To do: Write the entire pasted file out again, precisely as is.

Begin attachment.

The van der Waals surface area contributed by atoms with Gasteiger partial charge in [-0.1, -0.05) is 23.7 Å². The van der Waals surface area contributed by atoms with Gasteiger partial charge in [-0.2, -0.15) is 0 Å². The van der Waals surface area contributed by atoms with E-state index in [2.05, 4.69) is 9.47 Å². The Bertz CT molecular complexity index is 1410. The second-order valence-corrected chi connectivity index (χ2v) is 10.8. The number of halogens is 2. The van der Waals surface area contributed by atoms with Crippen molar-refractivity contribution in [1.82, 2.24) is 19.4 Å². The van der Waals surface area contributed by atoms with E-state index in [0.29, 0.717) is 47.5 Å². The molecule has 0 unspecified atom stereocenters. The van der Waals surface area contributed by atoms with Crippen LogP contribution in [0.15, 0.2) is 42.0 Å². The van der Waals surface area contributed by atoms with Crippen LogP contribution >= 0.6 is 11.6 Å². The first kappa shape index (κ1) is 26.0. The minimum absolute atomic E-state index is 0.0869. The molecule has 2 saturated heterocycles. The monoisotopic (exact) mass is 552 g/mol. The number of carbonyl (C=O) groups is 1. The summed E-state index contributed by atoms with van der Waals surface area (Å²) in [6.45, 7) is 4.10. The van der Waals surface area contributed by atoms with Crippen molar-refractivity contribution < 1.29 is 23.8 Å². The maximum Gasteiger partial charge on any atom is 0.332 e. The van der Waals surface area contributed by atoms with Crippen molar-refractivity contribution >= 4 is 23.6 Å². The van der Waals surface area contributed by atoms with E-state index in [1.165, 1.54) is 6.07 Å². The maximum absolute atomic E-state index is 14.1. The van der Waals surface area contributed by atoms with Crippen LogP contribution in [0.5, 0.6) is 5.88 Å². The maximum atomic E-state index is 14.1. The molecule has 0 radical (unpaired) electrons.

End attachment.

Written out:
The van der Waals surface area contributed by atoms with Gasteiger partial charge in [-0.1, -0.05) is 23.7 Å². The van der Waals surface area contributed by atoms with Gasteiger partial charge in [-0.2, -0.15) is 0 Å². The van der Waals surface area contributed by atoms with E-state index in [2.05, 4.69) is 9.47 Å². The Bertz CT molecular complexity index is 1410. The second-order valence-corrected chi connectivity index (χ2v) is 10.8. The number of halogens is 2. The van der Waals surface area contributed by atoms with Crippen molar-refractivity contribution in [1.82, 2.24) is 19.4 Å². The van der Waals surface area contributed by atoms with E-state index in [0.29, 0.717) is 47.5 Å². The molecule has 0 unspecified atom stereocenters. The van der Waals surface area contributed by atoms with Crippen LogP contribution in [0.15, 0.2) is 42.0 Å². The van der Waals surface area contributed by atoms with Crippen LogP contribution >= 0.6 is 11.6 Å². The first kappa shape index (κ1) is 26.0. The minimum absolute atomic E-state index is 0.0869. The molecule has 2 saturated heterocycles. The monoisotopic (exact) mass is 552 g/mol. The number of carbonyl (C=O) groups is 1. The summed E-state index contributed by atoms with van der Waals surface area (Å²) in [6.45, 7) is 4.10. The van der Waals surface area contributed by atoms with Crippen molar-refractivity contribution < 1.29 is 23.8 Å². The maximum Gasteiger partial charge on any atom is 0.332 e. The van der Waals surface area contributed by atoms with Crippen molar-refractivity contribution >= 4 is 23.6 Å². The van der Waals surface area contributed by atoms with E-state index in [1.165, 1.54) is 6.07 Å². The maximum absolute atomic E-state index is 14.1. The van der Waals surface area contributed by atoms with Crippen LogP contribution in [0.5, 0.6) is 5.88 Å². The maximum atomic E-state index is 14.1. The molecule has 0 radical (unpaired) electrons.